Chessplus: Combine & Conquer

For many of us, Chess was our gateway game: the first board game we encountered that wasn't just a Snakes & Ladders-style roll & move luckfest. Some have stuck with Chess over the years, tho' none of the current Board's Eye View review team have yet achieved the status of GrandMaster. Others among us are only occasional players. We drifted away from Chess because of its over-intellectualisation and because we enjoy being seduced by the variety and novelty of other games. That's also part of the appeal of the many 'Fairy Chess' variants: games that share the strategic purity of Chess but which shake up the rules just enough to deliver a game with novel dynamics. Cue Chessplus: Combine & Conquer...

Chessplus is played using a standard Chessboard and pieces that all correspond to those in conventional Chess. The difference is that, with the exception of the King, all the pieces are presented as halves. The pieces all move exactly as they would in standard Chess but the twist in Chessplus is that you can move a half-piece onto a square already occupied by another of your halves in order to combine the pieces so that they then move and capture according to the rules for either of the combined pieces: so, for example, a bishop combined with a knight can either move any number of squares on a diagonal or it can hop as a knight. Combined pieces can also subsequently be split, so you can choose to move just a half piece and leave the other half in situ.

This relatively small and simple Chess variant is quick and intuitively easy to learn yet it opens up a realm of new possibilities and completely changes the dynamics of the game. In the first instance, being able to move to a square already occupied by one of your pieces significantly alters gameplay and tactics. And taking our bishop/knight example, moving the combo with a knight move has the effect of switching the colour of the diagonal controlled by the bishop. The greatest effect tho' is on the pawns. The fact that any piece can be combined with a pawn makes it much easier to get a pawn to the eighth row, where it can be queened. That's why Chessplus comes with three 'spare' queens in each colour: in most games, you'll find players end up promoting one or more pawns so that they are fielding multiple queens. If you're combining to advance a pawn tho', the optimal move will usually be to get the combined piece to the seventh row where you split it and move just the pawn to the eighth row. If you take a pawn to the eight row while it is combined with another, both pieces are removed when the pawn becomes a queen, which is notably less advantageous.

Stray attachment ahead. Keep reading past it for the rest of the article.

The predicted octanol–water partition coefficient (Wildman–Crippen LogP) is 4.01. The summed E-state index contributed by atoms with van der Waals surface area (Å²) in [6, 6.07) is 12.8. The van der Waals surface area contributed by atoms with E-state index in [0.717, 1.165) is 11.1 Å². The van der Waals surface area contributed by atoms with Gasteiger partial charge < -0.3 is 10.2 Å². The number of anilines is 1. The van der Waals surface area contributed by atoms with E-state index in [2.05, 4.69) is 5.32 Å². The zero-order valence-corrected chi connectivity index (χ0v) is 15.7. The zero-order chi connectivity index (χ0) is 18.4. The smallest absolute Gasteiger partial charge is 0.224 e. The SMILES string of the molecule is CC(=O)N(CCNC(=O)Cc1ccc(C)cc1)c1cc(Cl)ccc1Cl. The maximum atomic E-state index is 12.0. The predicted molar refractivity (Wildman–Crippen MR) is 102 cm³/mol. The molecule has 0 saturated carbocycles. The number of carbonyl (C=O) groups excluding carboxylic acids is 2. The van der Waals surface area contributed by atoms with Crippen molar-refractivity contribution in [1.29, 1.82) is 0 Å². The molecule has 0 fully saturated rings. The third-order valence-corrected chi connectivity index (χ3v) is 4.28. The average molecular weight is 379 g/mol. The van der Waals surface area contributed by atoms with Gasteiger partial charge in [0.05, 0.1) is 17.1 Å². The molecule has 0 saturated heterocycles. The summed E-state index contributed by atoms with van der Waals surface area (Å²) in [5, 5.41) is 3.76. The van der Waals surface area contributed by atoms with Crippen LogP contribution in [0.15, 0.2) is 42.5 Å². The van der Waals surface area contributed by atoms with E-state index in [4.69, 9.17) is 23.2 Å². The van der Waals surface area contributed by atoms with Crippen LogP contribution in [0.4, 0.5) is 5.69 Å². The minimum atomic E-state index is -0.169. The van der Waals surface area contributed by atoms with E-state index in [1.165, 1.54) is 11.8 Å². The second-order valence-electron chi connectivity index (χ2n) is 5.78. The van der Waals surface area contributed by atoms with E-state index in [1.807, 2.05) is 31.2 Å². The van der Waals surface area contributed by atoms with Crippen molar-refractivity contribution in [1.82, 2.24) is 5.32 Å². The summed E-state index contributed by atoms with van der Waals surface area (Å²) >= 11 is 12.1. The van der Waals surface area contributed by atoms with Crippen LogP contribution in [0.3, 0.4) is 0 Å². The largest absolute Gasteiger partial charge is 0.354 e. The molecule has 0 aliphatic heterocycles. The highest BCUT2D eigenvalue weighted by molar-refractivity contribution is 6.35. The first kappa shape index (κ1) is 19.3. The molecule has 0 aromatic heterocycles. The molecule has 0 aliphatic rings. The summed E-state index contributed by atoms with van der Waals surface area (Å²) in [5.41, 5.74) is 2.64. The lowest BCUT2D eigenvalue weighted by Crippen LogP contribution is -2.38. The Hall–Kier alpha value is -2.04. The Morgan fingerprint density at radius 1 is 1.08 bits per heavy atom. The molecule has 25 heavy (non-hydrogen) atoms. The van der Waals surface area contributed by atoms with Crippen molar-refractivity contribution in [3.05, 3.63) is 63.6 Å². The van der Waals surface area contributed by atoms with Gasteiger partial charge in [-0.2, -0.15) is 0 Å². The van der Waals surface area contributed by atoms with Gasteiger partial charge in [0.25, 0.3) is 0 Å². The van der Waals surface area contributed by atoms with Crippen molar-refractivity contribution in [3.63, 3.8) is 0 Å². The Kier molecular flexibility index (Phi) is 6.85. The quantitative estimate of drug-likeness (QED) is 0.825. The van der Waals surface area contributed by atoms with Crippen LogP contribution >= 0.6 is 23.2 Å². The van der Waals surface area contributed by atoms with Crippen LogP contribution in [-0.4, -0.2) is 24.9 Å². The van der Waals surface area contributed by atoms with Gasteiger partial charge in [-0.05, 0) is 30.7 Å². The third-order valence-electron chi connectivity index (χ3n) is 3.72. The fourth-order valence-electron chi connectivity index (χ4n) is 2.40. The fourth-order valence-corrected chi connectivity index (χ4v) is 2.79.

For those who 'keep score' in Chess by tracking the relative values of each piece, the added dimension of combined pieces means that those pieces are more valuable than their individual components: if your opponent takes one of your combined pieces, you are actually losing two pieces not one. Combining pieces then isn't pushing your luck because there's still no luck in Chessplus but it is upping your risk level.

We've had a lot of fun playing Chessplus. Tho' the core rules are all immediately familiar from standard Chess, the change in dynamics fundamentally alters your tactics and we've found it almost invariably makes for a faster and always immersive game. Chess aficionados will get a kick out of this clever variant but it will also revive interest in Chess from those who have previously drifted away from the game. We've yet to find a negative; so there's no minus to Chessplus!

If you can't find Chessplus in your friendly local game store, click here to order direct from the publisher

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